- The healthcare industry has been diving into the pool of precision medicine with great enthusiasm, setting up dedicated big data analytics centers and genomics research labs to unravel the secrets of life’s greatest mysteries: the impact of a patient’s DNA on his risks of developing diseases and his individual responses to available therapies.
Though researchers have been able to dramatically reduce the time and costs involved with sequencing the human genome, the process still requires vast computing resources and a thorough knowledge of big data analytics principles in order to extract meaningful insights from the results.
But even though supercomputers are processing genomic information at lightning speed, the ability of researchers to interpret and analyze the results hasn’t kept pace.
In order to understand the particular variations of a patient’s genome, sets of data containing millions of fragments of information, called “reads,” must be matched up with sample data, like tissue paper over a template, so researchers can pinpoint the differences.
The mismatch between processing speed and read analysis is creating a big data “bottleneck,” according to researchers from the FDA, shifting the problems of precision medicine downstream as experts try to operationalize the potential of extraordinarily personalized care.
With the number of sequenced genomes expected to double every twelve months, reaching approximately 1.6 million human examples by 2017, the development of next-generation sequencing (NGS) techniques is vital to the continued success of early precision medicine explorations.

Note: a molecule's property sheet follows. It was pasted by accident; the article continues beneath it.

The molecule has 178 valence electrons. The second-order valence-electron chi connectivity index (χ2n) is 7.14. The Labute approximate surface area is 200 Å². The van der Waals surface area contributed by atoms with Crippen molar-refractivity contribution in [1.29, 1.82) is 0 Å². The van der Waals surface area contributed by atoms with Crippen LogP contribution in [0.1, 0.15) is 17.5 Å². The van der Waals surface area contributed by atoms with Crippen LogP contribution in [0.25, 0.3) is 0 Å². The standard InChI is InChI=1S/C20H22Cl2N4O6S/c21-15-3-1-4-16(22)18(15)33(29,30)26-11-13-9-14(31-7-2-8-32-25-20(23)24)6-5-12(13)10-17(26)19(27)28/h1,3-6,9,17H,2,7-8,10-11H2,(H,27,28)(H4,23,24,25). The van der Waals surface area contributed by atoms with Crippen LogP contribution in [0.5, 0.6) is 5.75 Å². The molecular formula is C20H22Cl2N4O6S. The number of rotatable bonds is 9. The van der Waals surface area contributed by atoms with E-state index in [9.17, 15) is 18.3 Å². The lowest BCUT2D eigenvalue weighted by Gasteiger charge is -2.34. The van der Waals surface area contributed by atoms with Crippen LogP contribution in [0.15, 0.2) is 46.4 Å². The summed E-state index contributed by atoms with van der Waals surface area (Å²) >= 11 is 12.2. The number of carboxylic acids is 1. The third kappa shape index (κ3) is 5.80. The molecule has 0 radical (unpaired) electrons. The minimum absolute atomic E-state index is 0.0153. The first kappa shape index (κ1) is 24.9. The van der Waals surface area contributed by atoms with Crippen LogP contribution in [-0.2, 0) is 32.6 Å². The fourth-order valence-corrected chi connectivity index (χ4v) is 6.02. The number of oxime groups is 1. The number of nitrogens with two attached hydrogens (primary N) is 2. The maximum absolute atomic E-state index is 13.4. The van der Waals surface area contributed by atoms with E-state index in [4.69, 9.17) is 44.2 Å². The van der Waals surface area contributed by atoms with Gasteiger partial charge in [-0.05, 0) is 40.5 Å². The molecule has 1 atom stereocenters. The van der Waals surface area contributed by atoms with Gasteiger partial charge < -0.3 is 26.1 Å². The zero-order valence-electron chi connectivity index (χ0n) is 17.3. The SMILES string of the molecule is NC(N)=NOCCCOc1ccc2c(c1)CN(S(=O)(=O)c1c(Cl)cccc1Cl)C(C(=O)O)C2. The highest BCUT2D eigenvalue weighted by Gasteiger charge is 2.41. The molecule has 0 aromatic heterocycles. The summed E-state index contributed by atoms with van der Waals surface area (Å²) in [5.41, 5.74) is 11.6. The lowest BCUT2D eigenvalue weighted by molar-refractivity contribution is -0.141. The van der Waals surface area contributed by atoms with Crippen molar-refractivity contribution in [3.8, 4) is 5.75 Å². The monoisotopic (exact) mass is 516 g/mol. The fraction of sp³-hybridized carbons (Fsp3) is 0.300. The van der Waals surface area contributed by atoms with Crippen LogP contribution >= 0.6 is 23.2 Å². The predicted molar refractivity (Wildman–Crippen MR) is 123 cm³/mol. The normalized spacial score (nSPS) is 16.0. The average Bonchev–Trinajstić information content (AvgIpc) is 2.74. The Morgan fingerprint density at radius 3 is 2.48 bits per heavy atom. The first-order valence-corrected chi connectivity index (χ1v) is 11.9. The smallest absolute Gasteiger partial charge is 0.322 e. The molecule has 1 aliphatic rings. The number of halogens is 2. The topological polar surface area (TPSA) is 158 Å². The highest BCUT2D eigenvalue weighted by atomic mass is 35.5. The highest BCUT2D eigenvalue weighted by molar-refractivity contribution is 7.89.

“Many genetic biomarkers that are used in clinical practice and drug development were identified through genome-wide association studies (GWAS) using genotyping microarray technology,” write Hao Ye, Joe Meehan, Weida Tong and Huixiao Hong from the Division of Bioinformatics and Biostatistics at the FDA’s National Center for Toxicological research. The study was published in the November edition of Pharmaceutics.
Genome-wide association studies have seen some measure of success, but they are prone to microarray genotyping errors and subject to the effects of variation in genotype calling algorithms, the study says. Scientists who have been disappointed by some of these early techniques are leveraging new big data analytics strategies to overcome many of these obstacles.
“In theory, a read can be successfully aligned onto a reference genome by applying a series of insertions, deletions, and substitutions,” the study says. “An alignment algorithm assigns a score to the alignment of a short read onto a reference to estimate how well they align.”
“The score is used to identify the optimized location of the read in the reference genome. A good alignment algorithm is able to map reads onto a reference genome rapidly and accurately.”
Current methods rely on two main strategies, including “seed and extend” analytics and q-grams. Both utilize small fragments of data extracted from a read to make comparisons between the new data and the sample, based on certain assumed parameters.